Water in relation to food and energy

Arjen Hoekstra
University of Twente / Water Footprint Network

www.waterfootprint.org

Overview of presentation
► Dilemmas in freshwater allocation ► Globalization of water ► Water footprint of Dutch consumers ► The water footprint concept ► Water for food ► The water-energy nexus ► National water footprints p ► What can we do?

1

Limits to freshwater use
Freshwater availability
Precipitation on land Evapotranspiration (green water) Runoff (blue water) ( )

Freshwater consumption
Agricultural products Food Fibres (cotton) ( ) Biofuels Forestry products Timber Paper Firewood, charcoal Aquaculture products Industries Domestic water supply

TRADE

Waste assimilation capacity
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Freshwater pollution
Point sources Diffuse sources

Maximum allowable concentrations Decay rates

Dilemmas in freshwater allocation

Water allocation dilemmas
Water for consumption versus water for waste assimilation - Water for food versus nature - Water for food versus bio-energy
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TRADE

What goal deserves priority?
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Food security to all? Allocation to highest added value? Sustainable water use?

2

3448 litre/day for agricultural products 541 litre/day for industrial products y p ► about 95% of NL’s water footprint lies abroad. [Mekonnen & Hoekstra. 68% grey) blue ► about 98% of the water footprint is ‘invisible’.Globalization of water Production Water consumption and p pollution related to p production for export. 26 litre/day (32% blue. 2011] 3 . water is not factored into the price of traded commodities TRADE Trade Consumption Water saving. it is related to the products consumers buy in the supermarket. but also water dependency The total water footprint of a consumer in NL ► about 2% of the water footprint is at home.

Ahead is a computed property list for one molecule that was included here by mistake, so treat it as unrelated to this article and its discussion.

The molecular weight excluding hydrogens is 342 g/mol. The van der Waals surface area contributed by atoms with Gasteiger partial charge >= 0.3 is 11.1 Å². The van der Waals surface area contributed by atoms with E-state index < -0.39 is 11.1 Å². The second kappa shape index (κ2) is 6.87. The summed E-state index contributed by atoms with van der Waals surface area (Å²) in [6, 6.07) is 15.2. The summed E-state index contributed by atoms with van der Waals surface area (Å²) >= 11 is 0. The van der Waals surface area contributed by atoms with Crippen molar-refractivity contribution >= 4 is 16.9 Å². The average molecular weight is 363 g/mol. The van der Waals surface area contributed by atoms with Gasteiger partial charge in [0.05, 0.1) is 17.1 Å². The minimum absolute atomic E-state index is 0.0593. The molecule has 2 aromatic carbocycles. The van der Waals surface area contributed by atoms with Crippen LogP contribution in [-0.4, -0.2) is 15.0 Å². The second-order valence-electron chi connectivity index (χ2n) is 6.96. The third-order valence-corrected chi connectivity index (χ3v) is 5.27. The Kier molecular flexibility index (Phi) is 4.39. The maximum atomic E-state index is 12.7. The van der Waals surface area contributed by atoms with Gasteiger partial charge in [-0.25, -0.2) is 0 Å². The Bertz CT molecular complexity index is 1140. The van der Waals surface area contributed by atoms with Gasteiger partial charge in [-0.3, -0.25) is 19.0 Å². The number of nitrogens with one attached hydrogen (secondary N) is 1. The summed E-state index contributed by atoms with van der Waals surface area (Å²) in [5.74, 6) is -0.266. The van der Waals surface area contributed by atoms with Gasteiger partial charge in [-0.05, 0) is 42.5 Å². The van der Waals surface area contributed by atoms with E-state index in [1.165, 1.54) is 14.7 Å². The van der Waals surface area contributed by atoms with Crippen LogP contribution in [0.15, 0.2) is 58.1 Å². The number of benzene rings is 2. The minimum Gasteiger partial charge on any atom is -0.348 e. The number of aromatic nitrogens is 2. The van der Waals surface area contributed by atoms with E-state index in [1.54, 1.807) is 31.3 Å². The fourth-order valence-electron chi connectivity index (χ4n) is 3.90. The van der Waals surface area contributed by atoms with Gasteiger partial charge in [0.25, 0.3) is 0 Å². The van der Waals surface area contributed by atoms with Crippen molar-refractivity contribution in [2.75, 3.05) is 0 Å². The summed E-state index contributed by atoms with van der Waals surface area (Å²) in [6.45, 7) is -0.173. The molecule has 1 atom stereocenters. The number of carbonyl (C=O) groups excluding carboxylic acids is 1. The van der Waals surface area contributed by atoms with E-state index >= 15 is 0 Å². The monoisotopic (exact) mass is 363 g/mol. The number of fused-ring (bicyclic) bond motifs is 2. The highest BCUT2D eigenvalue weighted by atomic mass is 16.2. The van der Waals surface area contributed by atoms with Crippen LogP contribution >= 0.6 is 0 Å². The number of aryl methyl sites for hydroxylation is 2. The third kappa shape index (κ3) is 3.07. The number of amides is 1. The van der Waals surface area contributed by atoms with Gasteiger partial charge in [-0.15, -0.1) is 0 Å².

southern Spain Strawberries f export St b i for t 4 .Global water footprint of Dutch consumption soybean 95% of the water footprint is outside its own borders [Mekonnen & Hoekstra. 2011] Coto Doñana National Park.

Former Aral Sea. Central Asia 2008 1989 Cotton for export Calculated lake level without accounting for water abstraction Flowers from Kenya Decline of lake level in Lake Naivasha [Mekonnen & Hoekstra. 2010] 5 .

Use of green water Soybeans. deforestation. Brazil The water footprint concept 6 . Mato Grosso.

► when and where the water was used: a water footprint includes a temporal and spatial dimension. summed over the various steps of the production chain.The water footprint of a product ► the volume of fresh water used to produce the product. 7 . The water footprint of a product Green water footprint ► volume of rainwater evaporated or incorporated into product Blue water footprint ► volume of surface or groundwater evaporated or i t d incorporated i t product t d into d t Grey water footprint ► volume of polluted water.

2011] Grey water footprint • volume of polluted freshwater that associates with the production of a product in its full supply-chain.. • 8 . calculated as the volume of water that is required to assimilate pollutants based on ambient water quality standards.Components of a water footprint Direct water footprint Indirect water footprint Water consumption Green water footprint Water withdrawal Return flow Blue water footprint Green water footprint Blue water footprint Water pollution The traditional statistics on water use Grey water footprint Grey water footprint [Hoekstra et al.